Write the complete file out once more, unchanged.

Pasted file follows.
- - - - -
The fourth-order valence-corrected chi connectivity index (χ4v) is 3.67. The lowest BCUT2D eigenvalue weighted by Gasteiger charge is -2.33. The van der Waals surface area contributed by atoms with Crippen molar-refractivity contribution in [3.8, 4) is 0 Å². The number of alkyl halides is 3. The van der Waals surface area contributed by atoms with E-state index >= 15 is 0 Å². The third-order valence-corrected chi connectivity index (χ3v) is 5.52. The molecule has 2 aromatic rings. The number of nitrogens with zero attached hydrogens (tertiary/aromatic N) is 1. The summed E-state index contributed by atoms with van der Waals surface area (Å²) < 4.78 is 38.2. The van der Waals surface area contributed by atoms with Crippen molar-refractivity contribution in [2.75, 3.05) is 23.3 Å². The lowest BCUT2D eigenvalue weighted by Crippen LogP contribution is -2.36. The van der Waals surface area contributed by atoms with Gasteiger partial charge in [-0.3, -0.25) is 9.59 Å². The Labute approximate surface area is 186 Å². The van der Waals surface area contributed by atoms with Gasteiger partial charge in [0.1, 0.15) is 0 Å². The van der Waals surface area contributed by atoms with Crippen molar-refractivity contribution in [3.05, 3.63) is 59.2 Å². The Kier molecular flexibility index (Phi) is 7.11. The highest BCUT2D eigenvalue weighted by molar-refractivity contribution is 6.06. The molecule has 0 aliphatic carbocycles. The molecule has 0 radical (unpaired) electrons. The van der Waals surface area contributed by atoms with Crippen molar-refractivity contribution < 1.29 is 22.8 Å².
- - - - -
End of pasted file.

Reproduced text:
The fourth-order valence-corrected chi connectivity index (χ4v) is 3.67. The lowest BCUT2D eigenvalue weighted by Gasteiger charge is -2.33. The van der Waals surface area contributed by atoms with Crippen molar-refractivity contribution in [3.8, 4) is 0 Å². The number of alkyl halides is 3. The van der Waals surface area contributed by atoms with E-state index >= 15 is 0 Å². The third-order valence-corrected chi connectivity index (χ3v) is 5.52. The molecule has 2 aromatic rings. The number of nitrogens with zero attached hydrogens (tertiary/aromatic N) is 1. The summed E-state index contributed by atoms with van der Waals surface area (Å²) < 4.78 is 38.2. The van der Waals surface area contributed by atoms with Crippen molar-refractivity contribution in [2.75, 3.05) is 23.3 Å². The lowest BCUT2D eigenvalue weighted by Crippen LogP contribution is -2.36. The van der Waals surface area contributed by atoms with Gasteiger partial charge in [-0.3, -0.25) is 9.59 Å². The Labute approximate surface area is 186 Å². The van der Waals surface area contributed by atoms with Gasteiger partial charge in [0.1, 0.15) is 0 Å². The van der Waals surface area contributed by atoms with Crippen molar-refractivity contribution in [3.05, 3.63) is 59.2 Å². The Kier molecular flexibility index (Phi) is 7.11. The highest BCUT2D eigenvalue weighted by molar-refractivity contribution is 6.06. The molecule has 0 aliphatic carbocycles. The molecule has 0 radical (unpaired) electrons. The van der Waals surface area contributed by atoms with Crippen molar-refractivity contribution < 1.29 is 22.8 Å².